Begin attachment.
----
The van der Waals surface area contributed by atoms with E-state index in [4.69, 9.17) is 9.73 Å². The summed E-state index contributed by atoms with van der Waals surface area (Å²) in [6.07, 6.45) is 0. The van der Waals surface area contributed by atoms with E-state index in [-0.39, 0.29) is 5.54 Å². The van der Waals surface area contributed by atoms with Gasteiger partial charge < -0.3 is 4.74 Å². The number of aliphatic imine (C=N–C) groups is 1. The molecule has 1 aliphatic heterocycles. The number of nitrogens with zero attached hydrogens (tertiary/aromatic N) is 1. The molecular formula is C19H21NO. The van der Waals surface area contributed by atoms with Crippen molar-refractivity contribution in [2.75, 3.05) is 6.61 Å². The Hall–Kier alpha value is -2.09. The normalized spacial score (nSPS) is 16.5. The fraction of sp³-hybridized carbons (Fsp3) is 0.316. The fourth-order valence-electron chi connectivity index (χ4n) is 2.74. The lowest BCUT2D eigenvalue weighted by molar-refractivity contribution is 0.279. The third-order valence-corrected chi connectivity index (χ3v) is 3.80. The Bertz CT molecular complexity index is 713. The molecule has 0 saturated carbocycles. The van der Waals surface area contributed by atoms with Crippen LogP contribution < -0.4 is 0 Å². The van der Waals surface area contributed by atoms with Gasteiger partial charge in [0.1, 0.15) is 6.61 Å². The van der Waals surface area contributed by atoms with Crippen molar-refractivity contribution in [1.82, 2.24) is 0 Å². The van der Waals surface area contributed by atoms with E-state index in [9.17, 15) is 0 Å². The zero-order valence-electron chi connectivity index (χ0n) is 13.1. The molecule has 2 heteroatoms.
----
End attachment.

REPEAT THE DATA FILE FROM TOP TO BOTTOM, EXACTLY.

The van der Waals surface area contributed by atoms with E-state index in [4.69, 9.17) is 9.73 Å². The summed E-state index contributed by atoms with van der Waals surface area (Å²) in [6.07, 6.45) is 0. The van der Waals surface area contributed by atoms with E-state index in [-0.39, 0.29) is 5.54 Å². The van der Waals surface area contributed by atoms with Gasteiger partial charge < -0.3 is 4.74 Å². The number of aliphatic imine (C=N–C) groups is 1. The molecule has 1 aliphatic heterocycles. The number of nitrogens with zero attached hydrogens (tertiary/aromatic N) is 1. The molecular formula is C19H21NO. The van der Waals surface area contributed by atoms with Crippen molar-refractivity contribution in [2.75, 3.05) is 6.61 Å². The Hall–Kier alpha value is -2.09. The normalized spacial score (nSPS) is 16.5. The fraction of sp³-hybridized carbons (Fsp3) is 0.316. The fourth-order valence-electron chi connectivity index (χ4n) is 2.74. The lowest BCUT2D eigenvalue weighted by molar-refractivity contribution is 0.279. The third-order valence-corrected chi connectivity index (χ3v) is 3.80. The Bertz CT molecular complexity index is 713. The molecule has 0 saturated carbocycles. The van der Waals surface area contributed by atoms with Crippen LogP contribution < -0.4 is 0 Å². The van der Waals surface area contributed by atoms with Gasteiger partial charge in [0.1, 0.15) is 6.61 Å². The van der Waals surface area contributed by atoms with Crippen molar-refractivity contribution in [1.82, 2.24) is 0 Å². The van der Waals surface area contributed by atoms with E-state index in [9.17, 15) is 0 Å². The zero-order valence-electron chi connectivity index (χ0n) is 13.1. The molecule has 2 heteroatoms.